One of our first clients was a young couple. The wife was contemplating a second break in her career and needed expert advice. We went through their current and future earnings and expenses, assets and liabilities, family background and future aspirations, and also did their behavioural analysis.

This exercise revealed that she could take a second break, but the couple would have to cut their expenses. They were, however, not ready to bring down their standard of living and so decided against going for a second child. They are now living a secured financial life and are on the way to becoming financially independent.

Can you tell us about your first year of practice?

The first year of our practice was all about innovation, ideation, struggles and hard work. The industry opinion around a fiduciary practice was full of disbelief and hesitation. We spoke to clients about direct investments and the need for experts to work from their side of the table. We were fortunate enough to have a few wonderful clients initially. They spoke about us to their friends and brought more clients to us. All our clients have come through referrals only. Since then, our clients grew at a minimum CAGR of 33%. I am sure that would be the case for most advisers in India because people need advisers.

What is it like to be a woman financial adviser?

You are from a different generation than me. So obviously, your experience of gender biases would be very different from my generation’s. And did I find it difficult? Sometimes, yes. There were plenty of prospects who walked into the office and thought that Jagdish (my partner and software engineer) would talk to them. My husband and I would sit next to each other and some of the industry representatives would direct the conversation towards him.

Such biases were there. But over the years, it has changed a lot. I think my life is very different than where it was 10-15 years back. On a lighter note, though, my grey hair helps me transcend these biases.

What’s the hardest part of being an RIA?

A lot of investors approach us the peak of the market. They see everyone making a lot of money from the markets. They come with expectations of making a lot of money within a short period of time. They think that an adviser is going to pull out the magical rabbit from the hat and make a lot of money for them suddenly from somewhere. They are the hardest clients to deal with and we reject a few of them.

Is the limitation on the number of clients an individual RIA can take prompting you to apply for a corporate license?

The fact that everyone thinks that we can’t scale up the individual RIA model because of the limitation on the number of clients is not entirely true.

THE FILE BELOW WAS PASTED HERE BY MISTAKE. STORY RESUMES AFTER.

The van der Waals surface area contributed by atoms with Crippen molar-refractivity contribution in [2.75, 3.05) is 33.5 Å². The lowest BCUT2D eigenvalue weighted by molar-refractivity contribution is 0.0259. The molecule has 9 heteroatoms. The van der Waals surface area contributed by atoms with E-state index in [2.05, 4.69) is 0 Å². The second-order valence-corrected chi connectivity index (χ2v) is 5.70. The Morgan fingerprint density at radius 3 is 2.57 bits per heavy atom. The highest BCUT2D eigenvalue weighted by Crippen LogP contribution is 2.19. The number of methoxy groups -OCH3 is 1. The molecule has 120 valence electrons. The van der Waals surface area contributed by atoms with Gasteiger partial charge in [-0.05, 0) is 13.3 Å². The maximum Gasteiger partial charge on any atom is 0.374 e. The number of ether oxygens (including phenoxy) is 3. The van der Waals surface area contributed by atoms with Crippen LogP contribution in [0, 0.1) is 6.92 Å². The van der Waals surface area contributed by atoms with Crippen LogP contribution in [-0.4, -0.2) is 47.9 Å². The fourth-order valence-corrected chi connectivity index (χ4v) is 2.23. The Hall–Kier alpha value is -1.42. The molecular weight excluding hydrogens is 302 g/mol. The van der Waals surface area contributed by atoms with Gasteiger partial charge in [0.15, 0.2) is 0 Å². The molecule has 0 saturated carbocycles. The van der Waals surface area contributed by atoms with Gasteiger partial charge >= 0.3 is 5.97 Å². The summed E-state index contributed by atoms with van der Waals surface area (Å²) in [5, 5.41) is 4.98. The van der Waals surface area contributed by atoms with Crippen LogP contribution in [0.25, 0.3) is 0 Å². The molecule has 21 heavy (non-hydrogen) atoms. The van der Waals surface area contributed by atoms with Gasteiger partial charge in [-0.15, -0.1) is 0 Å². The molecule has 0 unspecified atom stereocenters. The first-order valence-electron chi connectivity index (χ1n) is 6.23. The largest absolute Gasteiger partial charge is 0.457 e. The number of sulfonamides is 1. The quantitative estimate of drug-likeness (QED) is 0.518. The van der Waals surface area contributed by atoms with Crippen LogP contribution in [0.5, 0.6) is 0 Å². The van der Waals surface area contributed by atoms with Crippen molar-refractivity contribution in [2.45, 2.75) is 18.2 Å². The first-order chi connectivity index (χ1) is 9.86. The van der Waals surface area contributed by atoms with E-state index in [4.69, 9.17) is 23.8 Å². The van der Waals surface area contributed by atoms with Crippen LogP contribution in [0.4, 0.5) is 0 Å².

You can service only a limited number of clients. It is not just about the regulations but also about the number of clients that you can spend time with. I have about 120 families right now. Even if I have two meetings with each family a year, it would be 240 meetings per annum. This is apart from the back-office work we need to do as an adviser. Sebi’s limit of 150 clients per individual adviser is reasonable.

We will go for a corporate license when we have multiple advisers in place. The process is on, and we hope to have qualified advisers in our team soon.

What’s the single most important reform that RIA rules need?

We believe RIA regulations are by themselves the single biggest reform for investors in India .

The high standards of qualification to apply for an RIA license will ensure that the quality of advisory in the country will continue to improve. Currently, an RIA should have a post-graduation in finance, with five years of experience in the advisory field, to apply for the license. The candidate should also pass two exams—NISM X-A and NISM X-B—to get the advisory license. NISM exams are of a good standard and ensure a decent level of competency. RIAs need to write both these exams every three years to renew the license. But doing so is a stress point, especially for senior advisers. This threatens the continuity of business for Individual license holders. (If they do not pass the exam, they cannot conduct any business till they pass it again).

Also, different advisers may focus on different areas of practice and may want to spend their energies in specializing in other courses and not write the same exam again.

Allowing CPD (Continuous Professional Development) points for relevant courses, professional work and conferences to renew the license is an internationally accepted practice. If Sebi allows this for RIAs, that can be the one single most important reform to ensure ‘ease of business’.